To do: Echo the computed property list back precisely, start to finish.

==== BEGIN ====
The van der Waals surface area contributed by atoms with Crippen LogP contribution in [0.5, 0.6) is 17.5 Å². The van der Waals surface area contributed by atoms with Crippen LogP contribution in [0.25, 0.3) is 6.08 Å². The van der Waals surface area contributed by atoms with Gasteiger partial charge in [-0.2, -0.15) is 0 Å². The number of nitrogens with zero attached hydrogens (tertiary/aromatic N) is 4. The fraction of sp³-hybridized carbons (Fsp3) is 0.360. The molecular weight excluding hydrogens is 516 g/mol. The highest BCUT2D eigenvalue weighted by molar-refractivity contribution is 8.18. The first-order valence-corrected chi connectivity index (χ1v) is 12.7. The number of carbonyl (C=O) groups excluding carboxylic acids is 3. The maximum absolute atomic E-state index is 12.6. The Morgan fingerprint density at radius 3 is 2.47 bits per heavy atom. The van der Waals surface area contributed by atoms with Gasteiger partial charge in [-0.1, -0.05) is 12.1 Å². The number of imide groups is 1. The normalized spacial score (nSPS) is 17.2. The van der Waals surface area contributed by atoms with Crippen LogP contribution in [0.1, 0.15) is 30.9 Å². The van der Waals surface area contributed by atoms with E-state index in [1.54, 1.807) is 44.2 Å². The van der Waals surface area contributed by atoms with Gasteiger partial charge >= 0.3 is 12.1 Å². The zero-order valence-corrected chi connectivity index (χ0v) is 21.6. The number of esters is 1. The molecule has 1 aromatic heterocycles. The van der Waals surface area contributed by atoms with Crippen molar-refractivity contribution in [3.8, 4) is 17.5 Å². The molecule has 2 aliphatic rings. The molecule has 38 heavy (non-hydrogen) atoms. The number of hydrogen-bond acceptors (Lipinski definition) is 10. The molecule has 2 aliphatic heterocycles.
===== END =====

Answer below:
The van der Waals surface area contributed by atoms with Crippen LogP contribution in [0.5, 0.6) is 17.5 Å². The van der Waals surface area contributed by atoms with Crippen LogP contribution in [0.25, 0.3) is 6.08 Å². The van der Waals surface area contributed by atoms with Gasteiger partial charge in [-0.2, -0.15) is 0 Å². The number of nitrogens with zero attached hydrogens (tertiary/aromatic N) is 4. The fraction of sp³-hybridized carbons (Fsp3) is 0.360. The molecular weight excluding hydrogens is 516 g/mol. The highest BCUT2D eigenvalue weighted by molar-refractivity contribution is 8.18. The first-order valence-corrected chi connectivity index (χ1v) is 12.7. The number of carbonyl (C=O) groups excluding carboxylic acids is 3. The maximum absolute atomic E-state index is 12.6. The Morgan fingerprint density at radius 3 is 2.47 bits per heavy atom. The van der Waals surface area contributed by atoms with Gasteiger partial charge in [-0.1, -0.05) is 12.1 Å². The number of imide groups is 1. The normalized spacial score (nSPS) is 17.2. The van der Waals surface area contributed by atoms with Crippen LogP contribution in [0.1, 0.15) is 30.9 Å². The van der Waals surface area contributed by atoms with E-state index in [1.54, 1.807) is 44.2 Å². The van der Waals surface area contributed by atoms with Gasteiger partial charge >= 0.3 is 12.1 Å². The zero-order valence-corrected chi connectivity index (χ0v) is 21.6. The number of esters is 1. The molecule has 1 aromatic heterocycles. The van der Waals surface area contributed by atoms with Crippen molar-refractivity contribution in [3.8, 4) is 17.5 Å². The molecule has 2 aliphatic rings. The molecule has 38 heavy (non-hydrogen) atoms. The number of hydrogen-bond acceptors (Lipinski definition) is 10. The molecule has 2 aliphatic heterocycles.